Early breakfast may improve insulin resistance
Adults who took their first meal before 8:30 am had better insulin resistance than those who did so after 8:30 am, independent of eating duration, according to a study presented at ENDO 2021.
“We found [that] people who started eating earlier in the day had … less insulin resistance, regardless of whether they restricted their food intake to <10 hours a day or if their food intake was spread over >13 hours daily,” said lead author Dr Marriam Ali from Northwestern University in Chicago, Illinois, US.
Researchers gathered data from the National Health and Nutrition Examination Survey (2005–2012) and analysed two nonconsecutive dietary recalls, fasting glucose, and insulin from 10,575 adults (age >18 years). Participants were divided into three groups according to their eating interval duration (<10, 10–13, and >13 hours), defined as the time between the first and last eating episode. These groups were then divided into six subgroups based on their eating interval timing (eating start time before or after 8:30 am). HOMA-IR* was used to assess estimated insulin resistance. [ENDO 2021, abstract P21-34]
Individuals with an eating duration of <10, 10–13, or >13 hours had adjusted mean HOMA-IRs of 2.23, 2.20, or 1.97, respectively (p<0.05 for all), with the highest HOMA-IR (greater insulin resistance) observed among those with the shortest eating duration.
Compared with individuals who started eating after 8:30 am, those who started eating before 8:30 am had lower adjusted mean HOMA-IRs regardless of their eating duration (1.96 vs 2.28 for <10 hours, 2.13 vs 2.28 for 10–13 hours, and 1.94 vs 2.13 for >13 hours).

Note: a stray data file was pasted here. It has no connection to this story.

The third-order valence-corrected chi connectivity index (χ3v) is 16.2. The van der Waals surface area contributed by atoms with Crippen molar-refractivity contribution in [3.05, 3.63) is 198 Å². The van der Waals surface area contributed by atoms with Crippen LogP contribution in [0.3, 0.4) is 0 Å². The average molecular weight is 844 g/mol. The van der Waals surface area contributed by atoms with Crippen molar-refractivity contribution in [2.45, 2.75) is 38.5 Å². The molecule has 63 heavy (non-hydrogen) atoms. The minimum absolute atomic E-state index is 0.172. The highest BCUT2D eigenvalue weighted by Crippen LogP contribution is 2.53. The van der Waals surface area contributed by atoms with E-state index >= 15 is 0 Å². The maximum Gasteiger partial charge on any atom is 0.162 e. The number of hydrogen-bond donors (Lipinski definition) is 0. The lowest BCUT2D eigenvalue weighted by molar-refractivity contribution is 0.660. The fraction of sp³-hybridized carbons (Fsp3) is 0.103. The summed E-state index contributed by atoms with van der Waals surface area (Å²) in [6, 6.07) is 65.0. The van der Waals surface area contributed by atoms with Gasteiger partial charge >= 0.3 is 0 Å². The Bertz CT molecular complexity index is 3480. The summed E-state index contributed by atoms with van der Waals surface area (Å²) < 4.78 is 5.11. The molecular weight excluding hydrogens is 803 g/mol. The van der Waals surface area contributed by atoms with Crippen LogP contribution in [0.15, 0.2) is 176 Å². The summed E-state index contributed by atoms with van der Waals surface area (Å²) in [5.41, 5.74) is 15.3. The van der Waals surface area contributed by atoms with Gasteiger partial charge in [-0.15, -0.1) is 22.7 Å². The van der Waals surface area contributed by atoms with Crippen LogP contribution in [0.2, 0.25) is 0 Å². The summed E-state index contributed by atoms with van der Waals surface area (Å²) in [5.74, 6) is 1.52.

“All subgroups with an early eating start time [before 8:30 am] had better metabolic outcomes regardless of eating duration,” she added.
The adjusted mean fasting glucose levels were comparable between individuals who started eating before and after 8:30 am across all eating interval durations (96.3 vs 98.7 mg/dL for <10 hours, 97.3 vs 98.4 mg/dL for 10–13 hours, and 97.3 vs 99.3 mg/dL for >13 hours, respectively).
“[As] shorter eating durations … were associated with worse metabolic outcomes, except when paired with an earlier start time [eating before 8:30 am], these findings suggest that timing is more strongly associated with metabolic measures than duration and supports early eating strategies,” Ali concluded.
*HOMA-IR: Homeostatic Model Assessment of Insulin Resistance